A Cambridge Neuroscience Workshop,. Department of Genetics, University of Cambridge, 20 th April ,. Talks from 2pm to 5. The aim of this workshop was to promote interactions, and better awareness of local activity, in the area of axon cell biology, across a spectrum of systems, problems and centres in Cambridge.
Potential speakers were initially nominated by the three organisers, but had the option of nominating an alternative from their group, and were invited to nominate possible additional speakers from other groups. Topics covered included membrane traffic, signalling, cytoskeleton, axon transport, axon translation, and degeneration. Attendance was high — the Genetics Part II Room has 60 seats when completely full, and virtually every seat was taken. Most participants stayed for the poster session, which was very lively — I overheard a number of participants from different groups exchanging contact details to set up further interaction.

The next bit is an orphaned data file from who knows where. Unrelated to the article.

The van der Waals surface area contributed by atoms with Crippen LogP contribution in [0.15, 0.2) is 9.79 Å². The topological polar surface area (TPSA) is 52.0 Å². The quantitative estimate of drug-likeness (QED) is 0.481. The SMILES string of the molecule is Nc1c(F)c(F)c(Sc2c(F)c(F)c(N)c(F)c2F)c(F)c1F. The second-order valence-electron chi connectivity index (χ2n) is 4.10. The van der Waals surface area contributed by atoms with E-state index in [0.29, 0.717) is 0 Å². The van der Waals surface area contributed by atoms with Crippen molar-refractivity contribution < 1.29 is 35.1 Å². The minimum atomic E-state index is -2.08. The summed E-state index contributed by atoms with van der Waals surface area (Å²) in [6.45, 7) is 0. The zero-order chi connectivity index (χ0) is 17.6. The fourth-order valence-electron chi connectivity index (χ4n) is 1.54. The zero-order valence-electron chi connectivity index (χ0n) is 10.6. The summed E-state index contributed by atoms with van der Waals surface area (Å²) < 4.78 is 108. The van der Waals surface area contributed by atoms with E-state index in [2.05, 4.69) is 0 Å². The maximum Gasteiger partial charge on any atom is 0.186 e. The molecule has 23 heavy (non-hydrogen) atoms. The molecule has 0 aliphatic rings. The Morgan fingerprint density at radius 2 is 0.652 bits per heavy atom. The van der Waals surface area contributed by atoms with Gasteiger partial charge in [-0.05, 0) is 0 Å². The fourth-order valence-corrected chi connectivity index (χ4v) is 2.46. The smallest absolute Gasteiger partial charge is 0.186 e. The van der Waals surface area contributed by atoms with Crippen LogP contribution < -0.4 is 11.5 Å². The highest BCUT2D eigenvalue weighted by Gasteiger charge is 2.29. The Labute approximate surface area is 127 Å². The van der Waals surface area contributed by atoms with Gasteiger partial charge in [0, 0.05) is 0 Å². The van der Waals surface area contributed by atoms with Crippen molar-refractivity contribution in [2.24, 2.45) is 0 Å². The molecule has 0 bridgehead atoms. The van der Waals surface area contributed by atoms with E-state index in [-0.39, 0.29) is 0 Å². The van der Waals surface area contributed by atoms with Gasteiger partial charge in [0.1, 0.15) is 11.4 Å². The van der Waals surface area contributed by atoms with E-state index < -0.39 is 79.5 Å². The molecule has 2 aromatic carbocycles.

Organisational support was provided by Dervila Glynn , and in-house by Ms. Roz McKenzie from the Genetics Department — who worked together seamlessly and effectively to ensure that the event came off smoothly, despite an over-running Genetics Building refurbishment. Thanks are due to them, and also to Mr.
Cell Biology of the axon: progress made and promises ahead
The ability to culture CNS neurons RGC that produce abundant axon growth in compartmented culture dishes is an important advance and offers several advantages over presently available systems for culturing CNS neurons. First, RGC are primary, post-mitotic neurons, and the cultures are essentially devoid of other cell types These neurons extend long axons, a characteristic that facilitates their growth in compartmented dishes.